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Organic Chemistry Text Book (CHEM 3401 and 3402)

2.4 Introduction to Resonance and Resonance Structures



Kekulé structural formulas are essential tools for understanding organic chemistry. However, the structures of some compounds and ions cannot be represented by a single formula. For example, sulfur dioxide (SO2) and nitric acid (HNO3) may each be described by two equivalent formulas (equations 1 & 2). For clarity the two ambiguous bonds to oxygen are given different colors in these formulas.


1)  sulfur dioxide  
2)  nitric acid  


If only one formula for sulfur dioxide was correct and accurate, then the double bond to oxygen would be shorter and stronger than the single bond. Since experimental evidence indicates that this molecule is bent (bond angle 120º) and has equal length sulfur : oxygen bonds (1.432 Å), a single formula is inadequate, and the actual structure resembles an average of the two formulas. This averaging of electron distribution over two or more hypothetical contributing structures (canonical forms) to produce a hybrid electronic structure is called resonance. Likewise, the structure of nitric acid is best described as a resonance hybrid of two structures, the double headed arrow being the unique symbol for resonance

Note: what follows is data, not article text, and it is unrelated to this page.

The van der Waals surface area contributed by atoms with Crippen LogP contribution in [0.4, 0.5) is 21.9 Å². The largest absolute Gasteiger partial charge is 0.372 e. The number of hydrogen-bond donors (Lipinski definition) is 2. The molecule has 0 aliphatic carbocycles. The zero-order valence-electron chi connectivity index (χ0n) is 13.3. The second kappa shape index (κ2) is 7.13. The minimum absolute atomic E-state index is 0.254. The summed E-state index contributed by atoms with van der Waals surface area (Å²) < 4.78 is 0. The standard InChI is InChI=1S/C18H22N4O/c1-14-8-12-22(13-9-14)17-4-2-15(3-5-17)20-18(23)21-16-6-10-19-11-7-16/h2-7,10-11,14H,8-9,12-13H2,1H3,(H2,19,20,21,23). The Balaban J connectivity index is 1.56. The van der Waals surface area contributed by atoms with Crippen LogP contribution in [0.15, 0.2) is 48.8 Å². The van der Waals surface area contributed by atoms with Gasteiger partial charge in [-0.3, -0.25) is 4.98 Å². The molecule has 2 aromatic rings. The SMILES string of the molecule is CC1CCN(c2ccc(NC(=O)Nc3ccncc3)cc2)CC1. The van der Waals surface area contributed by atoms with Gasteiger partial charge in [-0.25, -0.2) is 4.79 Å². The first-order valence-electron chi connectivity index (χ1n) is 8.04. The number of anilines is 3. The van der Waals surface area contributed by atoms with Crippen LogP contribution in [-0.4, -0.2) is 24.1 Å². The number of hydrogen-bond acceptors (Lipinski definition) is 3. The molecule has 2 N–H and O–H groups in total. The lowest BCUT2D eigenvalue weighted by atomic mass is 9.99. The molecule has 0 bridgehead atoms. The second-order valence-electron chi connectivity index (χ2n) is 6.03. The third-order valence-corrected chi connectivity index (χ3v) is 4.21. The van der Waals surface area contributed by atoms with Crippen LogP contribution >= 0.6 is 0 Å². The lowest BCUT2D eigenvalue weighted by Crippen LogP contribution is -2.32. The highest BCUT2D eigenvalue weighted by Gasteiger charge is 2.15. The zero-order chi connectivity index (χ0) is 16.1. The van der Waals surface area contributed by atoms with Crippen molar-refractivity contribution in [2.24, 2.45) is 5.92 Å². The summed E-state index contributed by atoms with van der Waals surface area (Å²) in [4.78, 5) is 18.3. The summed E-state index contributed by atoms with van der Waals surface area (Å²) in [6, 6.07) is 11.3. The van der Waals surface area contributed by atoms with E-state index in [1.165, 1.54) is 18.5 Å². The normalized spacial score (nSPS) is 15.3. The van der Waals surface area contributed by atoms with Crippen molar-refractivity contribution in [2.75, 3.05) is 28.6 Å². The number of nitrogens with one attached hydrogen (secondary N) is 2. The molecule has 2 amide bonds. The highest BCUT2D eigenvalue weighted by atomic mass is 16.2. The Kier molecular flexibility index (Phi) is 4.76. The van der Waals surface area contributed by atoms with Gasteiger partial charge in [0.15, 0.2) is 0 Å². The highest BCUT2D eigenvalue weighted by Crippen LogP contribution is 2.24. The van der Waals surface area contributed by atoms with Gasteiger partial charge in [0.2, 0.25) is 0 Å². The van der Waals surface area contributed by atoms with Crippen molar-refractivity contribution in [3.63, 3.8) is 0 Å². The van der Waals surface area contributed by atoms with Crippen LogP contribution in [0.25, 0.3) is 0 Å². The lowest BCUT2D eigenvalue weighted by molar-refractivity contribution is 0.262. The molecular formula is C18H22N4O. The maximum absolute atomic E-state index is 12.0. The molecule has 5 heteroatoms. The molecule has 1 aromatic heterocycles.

The above examples represent one extreme in the application of resonance. Here, two structurally and energetically equivalent electronic structures for a stable compound can be written, but no single structure provides an accurate or even an adequate representation of the true molecule. In cases such as these, the electron delocalization described by resonance enhances the stability of the molecules, and compounds or ions composed of such molecules often show exceptional stability. 


3)  formaldehyde